That comfort also helped the self-declared conflict avoider to stand strong when working with her medical team to determine what would work in her particular situation. When faced with her first brain cancer, they decided to avoid whole-brain radiation (at that time the gold standard). It was a decision that was backed by science and made her comfortable.
“Always listen. Find options. The answers are never worse than what we imagine. I’m continually questioning what to do next. Sometimes simple is best. Don’t panic and grasp at whatever is suggested. And when you do decide, be sure it’s what you believe in.”
“If you have the resources, the time, work with your doctor and do complimentary therapies that look good and are available to you. They’re likely to make you feel better. They might not cure you, they might not even make your symptoms go away, but you’ll feel better. And when you feel better, you heal better.”
While she’s found benefit in therapies that compliment her treatment plan, she still advocates caution. “It’s good to slow down instead of just trying to do everything that might work. You get a lot of advice. That slowing down, the waiting, is really important. It’s really helpful to get a better understanding of the process, what’s helpful and what’s not. Take the time to understand what you need.”
Her daughter is now a gynecologic oncologist. “My child has taken this as her life’s work because of me.” Preya credits her mother with helping her develop new understanding and empathy when working with patients.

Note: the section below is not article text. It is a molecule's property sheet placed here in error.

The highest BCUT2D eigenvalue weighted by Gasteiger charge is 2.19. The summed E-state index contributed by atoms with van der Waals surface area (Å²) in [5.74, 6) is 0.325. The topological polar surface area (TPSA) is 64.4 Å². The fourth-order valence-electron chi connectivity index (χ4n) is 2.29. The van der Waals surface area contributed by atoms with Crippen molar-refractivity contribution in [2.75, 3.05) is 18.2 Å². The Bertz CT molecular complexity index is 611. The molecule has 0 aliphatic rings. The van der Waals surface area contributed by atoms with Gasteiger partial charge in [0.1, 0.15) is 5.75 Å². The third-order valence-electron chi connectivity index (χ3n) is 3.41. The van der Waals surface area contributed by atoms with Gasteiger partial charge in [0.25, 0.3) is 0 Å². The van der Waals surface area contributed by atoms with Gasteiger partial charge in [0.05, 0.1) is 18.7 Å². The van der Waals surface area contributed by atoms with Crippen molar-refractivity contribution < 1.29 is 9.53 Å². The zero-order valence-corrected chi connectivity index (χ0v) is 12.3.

Susan is a fierce advocate for finding support and taking advantage of services like support groups and a cancer therapist. “The whole system is bulky and awkward,” she says. “It’s so hard to navigate. Most of us, at least at the beginning, are just thrown into this world that is pretty foreign to us.”
She encourages her matches to embrace help where they find it. “Support and friendships will arrive when you least expect it.”
Susan is positive, upbeat. But she’s also realistic about the challenges of cancer. “I’ve had as many rotten moments as possible. But there again, I’ve found the support of family and other cancer patients. After my brain mets, when I was really frightened and trying to decide what to do, I met two new friends. Their whole purpose was to make me laugh all the time. That was a really wonderful gift, totally unexpected. That came from seeking ways to make myself healthier and being open to what arrived.”
Like many patients, accepting help was difficult at first. But she encourages them to try. “As hard as it is, accept what is offered. It’s hard for patients to know what they want, but your loved ones have a real desire to help.”
For those loved ones, she also shares advice. “Make me laugh about something that has nothing to do with cancer. Cancer takes over your life enough as it is. It’s not that I don’t want to share, but sometimes, I just want to talk about what to make for dinner. “
Through it all, she retains perspective. “Today is a good day. That’s all I’ve got. I try to take it in.”